Souhami (2007), found that the relationships practitioners have with other agencies in the CJS [which can be varied and still fifteen years post-YOT creation be based upon who you know rather than formal arrangements] and the state plus the values, aims and technologies of their work are all unsettled, creating this ambiguous nature. Most practitioners regardless of their professional or personal background do share common values and views of the reasons why young people offend in the first instance, poverty, poor parenting, lack of boundaries, school exclusion and negative labelling were all commonly cited as the causes of offending. What practitioners disagree upon is the best way to deal with such behaviour and of particular relevance as to whether a risk-led approach is the best way (Morris, 2014). Meyerson (1991:131) argues that:

‘Members who do not agree on clear boundaries, cannot identify shared solutions and do not reconcile contradictory beliefs and multiple identities. Ambiguity is thus ‘normal’: it comprises the ‘essence of their cultural community.’

The ambiguous nature of YOTs, driven by the individualised and indeterminate nature of YOT practice is what makes them unique and arguably successful in what they do. The flexibility that the ambiguity promotes is particularly important given the complex nature of the lives that some of the young people who YOTs come in to contact with have, meaning that YOT practitioners need to be able to adapt and use a mix of styles/ways of practice in order to help them. The reasons why practitioners do the job that they do, in particular where they sit on the welfare vs. justice continuum, influences their practice. The challenge for YOT practitioners is how they reconcile their own professional values and find a common way to work together in the context of a multi-disciplinary team. This challenge is exemplified by Carrie, Anna and Kate in that how without robust, open, discussions of values, professional identity and ideal working relationships, practitioners can become labelled as ‘laid back’ or worse be practicing without a full understanding of the position in which they are operating from.3* As the aims of youth justice policy remain ambiguous (Souhami, 2007), practitioners use their own background and viewpoints on how children in conflict with the law should be treated to construct assessments and devise intervention plans; this means that a consideration of YOT practice cultures is of crucial importance prior to policies and new practices being implemented.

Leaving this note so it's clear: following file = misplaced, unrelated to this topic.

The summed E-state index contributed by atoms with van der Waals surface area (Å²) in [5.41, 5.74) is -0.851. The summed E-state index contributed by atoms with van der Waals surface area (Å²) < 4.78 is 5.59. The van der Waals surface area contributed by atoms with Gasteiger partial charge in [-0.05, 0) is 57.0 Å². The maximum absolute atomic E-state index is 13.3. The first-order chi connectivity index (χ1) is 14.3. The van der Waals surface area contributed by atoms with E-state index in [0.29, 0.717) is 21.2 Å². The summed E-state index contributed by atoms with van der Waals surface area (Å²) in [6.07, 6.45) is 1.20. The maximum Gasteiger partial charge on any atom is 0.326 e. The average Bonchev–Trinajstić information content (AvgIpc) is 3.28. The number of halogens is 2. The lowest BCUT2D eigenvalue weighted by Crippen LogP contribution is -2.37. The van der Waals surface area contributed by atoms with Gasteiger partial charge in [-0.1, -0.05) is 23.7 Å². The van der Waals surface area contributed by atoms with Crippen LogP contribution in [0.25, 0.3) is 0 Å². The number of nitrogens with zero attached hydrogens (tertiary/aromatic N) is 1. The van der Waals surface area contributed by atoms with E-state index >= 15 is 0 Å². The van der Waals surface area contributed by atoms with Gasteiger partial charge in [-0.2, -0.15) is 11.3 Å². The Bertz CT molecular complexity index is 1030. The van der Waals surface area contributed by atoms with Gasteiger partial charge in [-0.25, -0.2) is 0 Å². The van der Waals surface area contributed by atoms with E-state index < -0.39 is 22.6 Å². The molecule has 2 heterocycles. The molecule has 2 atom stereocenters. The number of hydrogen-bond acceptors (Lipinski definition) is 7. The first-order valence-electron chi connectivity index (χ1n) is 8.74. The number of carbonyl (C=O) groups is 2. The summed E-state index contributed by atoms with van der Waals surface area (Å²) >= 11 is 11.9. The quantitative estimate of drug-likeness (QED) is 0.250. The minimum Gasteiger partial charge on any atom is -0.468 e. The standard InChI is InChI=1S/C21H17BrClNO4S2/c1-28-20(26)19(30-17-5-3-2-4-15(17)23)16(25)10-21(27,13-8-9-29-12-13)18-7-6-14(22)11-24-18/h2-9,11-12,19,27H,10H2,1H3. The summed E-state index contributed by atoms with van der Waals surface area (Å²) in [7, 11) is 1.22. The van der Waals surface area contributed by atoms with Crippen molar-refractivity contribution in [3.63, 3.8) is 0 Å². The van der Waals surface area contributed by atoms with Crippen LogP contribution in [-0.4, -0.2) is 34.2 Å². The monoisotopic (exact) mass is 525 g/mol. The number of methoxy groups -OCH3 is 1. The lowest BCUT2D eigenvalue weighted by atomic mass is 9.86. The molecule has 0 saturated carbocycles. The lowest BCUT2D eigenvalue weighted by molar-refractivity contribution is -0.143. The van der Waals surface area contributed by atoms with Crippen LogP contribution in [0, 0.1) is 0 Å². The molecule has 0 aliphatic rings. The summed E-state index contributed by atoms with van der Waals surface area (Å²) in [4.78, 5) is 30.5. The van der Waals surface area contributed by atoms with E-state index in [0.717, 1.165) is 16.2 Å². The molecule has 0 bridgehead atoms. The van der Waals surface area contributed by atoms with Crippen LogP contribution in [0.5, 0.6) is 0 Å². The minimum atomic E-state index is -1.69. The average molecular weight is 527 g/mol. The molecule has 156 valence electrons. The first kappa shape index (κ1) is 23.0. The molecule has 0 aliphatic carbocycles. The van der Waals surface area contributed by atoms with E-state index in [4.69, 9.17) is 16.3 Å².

2* Those who considered YOT a vocation and those who were interested in criminal justice/young people and more recently qualified in social work.

3* I am grateful to a reviewer for suggesting these last two sentences.